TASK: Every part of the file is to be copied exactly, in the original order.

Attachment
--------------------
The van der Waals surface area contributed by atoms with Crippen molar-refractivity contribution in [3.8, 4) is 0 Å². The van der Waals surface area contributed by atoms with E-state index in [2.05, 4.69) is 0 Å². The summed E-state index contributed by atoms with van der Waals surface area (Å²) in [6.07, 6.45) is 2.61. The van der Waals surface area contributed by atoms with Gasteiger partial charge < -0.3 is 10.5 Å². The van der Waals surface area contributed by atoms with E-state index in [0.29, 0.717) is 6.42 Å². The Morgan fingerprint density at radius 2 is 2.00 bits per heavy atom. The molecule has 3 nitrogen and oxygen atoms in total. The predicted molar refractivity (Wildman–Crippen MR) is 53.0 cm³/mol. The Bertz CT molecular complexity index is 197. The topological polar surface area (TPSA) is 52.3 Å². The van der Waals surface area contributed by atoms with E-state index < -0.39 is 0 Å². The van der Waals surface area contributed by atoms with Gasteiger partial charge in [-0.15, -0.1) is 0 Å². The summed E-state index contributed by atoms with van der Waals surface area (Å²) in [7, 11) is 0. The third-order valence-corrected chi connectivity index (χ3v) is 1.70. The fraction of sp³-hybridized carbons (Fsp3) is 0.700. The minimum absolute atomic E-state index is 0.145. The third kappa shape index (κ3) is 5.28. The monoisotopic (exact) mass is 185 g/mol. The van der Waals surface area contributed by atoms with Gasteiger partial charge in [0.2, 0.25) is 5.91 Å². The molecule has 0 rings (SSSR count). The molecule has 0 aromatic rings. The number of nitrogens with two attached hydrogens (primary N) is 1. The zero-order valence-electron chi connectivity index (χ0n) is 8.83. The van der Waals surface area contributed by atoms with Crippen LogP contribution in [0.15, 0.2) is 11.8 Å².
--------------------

The van der Waals surface area contributed by atoms with Crippen molar-refractivity contribution in [3.8, 4) is 0 Å². The van der Waals surface area contributed by atoms with E-state index in [2.05, 4.69) is 0 Å². The summed E-state index contributed by atoms with van der Waals surface area (Å²) in [6.07, 6.45) is 2.61. The van der Waals surface area contributed by atoms with Gasteiger partial charge < -0.3 is 10.5 Å². The van der Waals surface area contributed by atoms with E-state index in [0.29, 0.717) is 6.42 Å². The Morgan fingerprint density at radius 2 is 2.00 bits per heavy atom. The molecule has 3 nitrogen and oxygen atoms in total. The predicted molar refractivity (Wildman–Crippen MR) is 53.0 cm³/mol. The Bertz CT molecular complexity index is 197. The topological polar surface area (TPSA) is 52.3 Å². The van der Waals surface area contributed by atoms with E-state index < -0.39 is 0 Å². The van der Waals surface area contributed by atoms with Gasteiger partial charge in [-0.15, -0.1) is 0 Å². The summed E-state index contributed by atoms with van der Waals surface area (Å²) in [7, 11) is 0. The third-order valence-corrected chi connectivity index (χ3v) is 1.70. The fraction of sp³-hybridized carbons (Fsp3) is 0.700. The minimum absolute atomic E-state index is 0.145. The third kappa shape index (κ3) is 5.28. The monoisotopic (exact) mass is 185 g/mol. The van der Waals surface area contributed by atoms with Gasteiger partial charge in [0.2, 0.25) is 5.91 Å². The molecule has 0 rings (SSSR count). The molecule has 0 aromatic rings. The number of nitrogens with two attached hydrogens (primary N) is 1. The zero-order valence-electron chi connectivity index (χ0n) is 8.83. The van der Waals surface area contributed by atoms with Crippen LogP contribution in [0.15, 0.2) is 11.8 Å².